Ingredients for dough
5 cups of flour
1 3/4 cup of vegetable shortening (I use Crisco) -room temperature
1/2 cup of sugar
1 1/2 sticks of cinnamon grounded in a coffee grinder OR 1 1/4 tsp ground cinnamon
Cinnamon Sugar Mixture
6 Tablespoons of sugar
2 tsp ground cinnamon (stick or ground)
In a large mixing bowl place all ingredients and using hands, mix dough all together, up to several minutes, the heat from your hands is what makes the dough pliable for it to come together.
Once dough comes together, place on counter (NOT the refrigerator) for an hour.
Pre heat oven to 375 while you roll out the dough.
Roll out the dough on a well floured surface. Roll out the dough thicker than you normally would for sugar cookies.
Cut out shapes with small cookie cutters
Place close together on an ungreased cookie sheet and bake for approximately 10-12 minutes or until edges are slightly browned. Allow to cool slightly on the cookie sheet before prying them loose with a spatula or fork. (Do NOT use your fingers or cookies will crumble apart!)
In a medium bowl, mix sugar and ground cinnamon and dredge the slightly cooled cookies in the sugar mixture and then using a fork, place immediately on a cookie rack. (You must dredge cookies in the sugar mixture while still hot or sugar will not adhere well to the cookies)
These cookies have a long shelf life. Place in a covered cookie tin when finished. Enjoy!
Buñuelos, a fried dough rolled out like a Tortilla then tossed in cinnamon and sugar, have been a centuries old Latin tradition. Historians believe it originated in Spain and may have derived from Arab influence in that part of Europe at the time. When the Spanish came to the America’s, they brought this delicious traditional treat with them and I’m sure glad they did! Buñuelos are good anytime, but most commonly made during holiday times. I loved making these with my friend Chelsea and my sweet boyfriend Logan who was my designated fryer. This recipe is easy to make, best served hot after frying accompanied with a warm cup of hot cocoa or coffee!
FOR THE BUNUELOS
2 cups all-purpose flour
1 1/2 teaspoon baking powder
1/2 teaspoon salt
3/4 cup warm water
4 tablespoons oil, plus 2 or more cups for frying
FOR THE CINNAMON SUGAR TOPPING
1/2 cup granulated sugar
1 tablespoon ground cinnamon
FOR THE BUNUELOS
Add all-purpose flour, baking powder and salt in a large bowl. Mix together until combined.
Add warm water and 4 tablespoons oil. Mix together with a spoon or your hands until the dough comes together.
Transfer the dough onto a clean working surface and knead the dough for 8 to 10 minutes, until the dough is smooth and elastic.
Roll the dough into a ball, place it in a bowl, cover with a kitchen towel and let it rest for 30 minutes.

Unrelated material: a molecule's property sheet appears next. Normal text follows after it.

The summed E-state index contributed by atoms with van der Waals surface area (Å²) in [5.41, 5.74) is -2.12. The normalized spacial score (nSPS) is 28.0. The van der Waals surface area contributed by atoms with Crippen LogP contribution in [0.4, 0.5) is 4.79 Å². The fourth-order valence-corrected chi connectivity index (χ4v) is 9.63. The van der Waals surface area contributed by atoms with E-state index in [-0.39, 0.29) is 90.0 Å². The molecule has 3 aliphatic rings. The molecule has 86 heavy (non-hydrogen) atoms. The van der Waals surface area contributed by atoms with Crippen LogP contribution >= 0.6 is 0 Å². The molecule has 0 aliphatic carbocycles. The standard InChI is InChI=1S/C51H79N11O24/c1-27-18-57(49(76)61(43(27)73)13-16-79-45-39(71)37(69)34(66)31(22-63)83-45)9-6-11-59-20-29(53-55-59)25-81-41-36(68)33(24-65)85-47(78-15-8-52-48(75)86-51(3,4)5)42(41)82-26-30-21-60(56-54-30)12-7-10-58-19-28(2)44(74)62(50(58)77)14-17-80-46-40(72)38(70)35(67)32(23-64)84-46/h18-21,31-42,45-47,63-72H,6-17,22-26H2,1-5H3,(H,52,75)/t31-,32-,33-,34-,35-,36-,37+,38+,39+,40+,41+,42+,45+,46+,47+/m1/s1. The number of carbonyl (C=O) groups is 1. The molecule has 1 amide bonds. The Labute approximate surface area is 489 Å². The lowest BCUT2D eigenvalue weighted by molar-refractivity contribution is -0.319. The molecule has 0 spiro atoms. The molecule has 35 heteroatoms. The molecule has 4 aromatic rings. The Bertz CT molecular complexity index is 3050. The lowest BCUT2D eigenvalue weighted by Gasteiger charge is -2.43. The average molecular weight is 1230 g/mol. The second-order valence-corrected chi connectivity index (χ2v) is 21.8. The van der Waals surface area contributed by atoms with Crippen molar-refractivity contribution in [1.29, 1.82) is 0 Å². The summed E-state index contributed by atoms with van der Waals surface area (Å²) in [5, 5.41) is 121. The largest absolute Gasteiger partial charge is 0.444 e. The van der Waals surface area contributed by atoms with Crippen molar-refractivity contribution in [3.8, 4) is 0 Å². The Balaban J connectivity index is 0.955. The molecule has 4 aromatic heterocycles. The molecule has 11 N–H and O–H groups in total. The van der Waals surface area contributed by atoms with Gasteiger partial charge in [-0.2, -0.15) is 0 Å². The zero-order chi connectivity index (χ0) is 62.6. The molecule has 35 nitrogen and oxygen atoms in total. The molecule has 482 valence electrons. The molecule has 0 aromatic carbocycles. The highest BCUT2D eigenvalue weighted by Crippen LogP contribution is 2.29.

While the dough is resting, cover a large plate with paper towels, fill a large saute pan with 1 to 2 inches of frying oil and make the cinnamon sugar topping. Set aside.
Divide the dough into 8 separate pieces and roll each piece into a ball. On a lightly floured surface, use a floured rolling pin to roll out each ball into an 8 to 10-inch circle.
Heat the frying oil to 350°F. Fry each dough circle for about 60 seconds, turning once, until golden brown on both sides. Transfer to prepared plate to drain any excess oil. Sprinkle heavily with cinnamon sugar topping.
I am forever indebted to whoever figured out making homemade eggnog could be achieved in a blender. No separating eggs and whipping egg whites necessary for this simple and delicious holiday treat! You can serve this with or without alcohol, preferably bourbon if you choose to go the boozy route- I used 100 proof Southern Comfort, I think it blends well with the rest of the flavors in this drink. None of that overly sweetened supermarket eggnog ever again in my house I’ll tell ya that!
4 large eggs the freshest you can find
3/4 cup granulated sugar (or superfine sugar)
1/2 tsp dried nutmeg
1/4 tsp ground cinnamon
4 oz bourbon (about 1/3 cup + 1 Tbsp)
1 1/2 cups whole milk
1 cup heavy cream
Add whole eggs to blender and blend on MED speed (or LOW if you only have a HIGH and LOW setting option) for 30 seconds.
Add sugar and blend another 20 seconds.
Add nutmeg, cinnamon, cognac, bourbon, milk and heavy cream and blend until combined, about 10-15 seconds.
Transfer to an airtight container and refrigerate for a day or so to allow flavors to combine and mellow.
Eggnog may have settled in the refrigerator, so either give it a good shake or two, or pour into a mixing bowl and give it a whisk to get everything combined.
Serve with some additional grated nutmeg on top, and an optional cinnamon stick.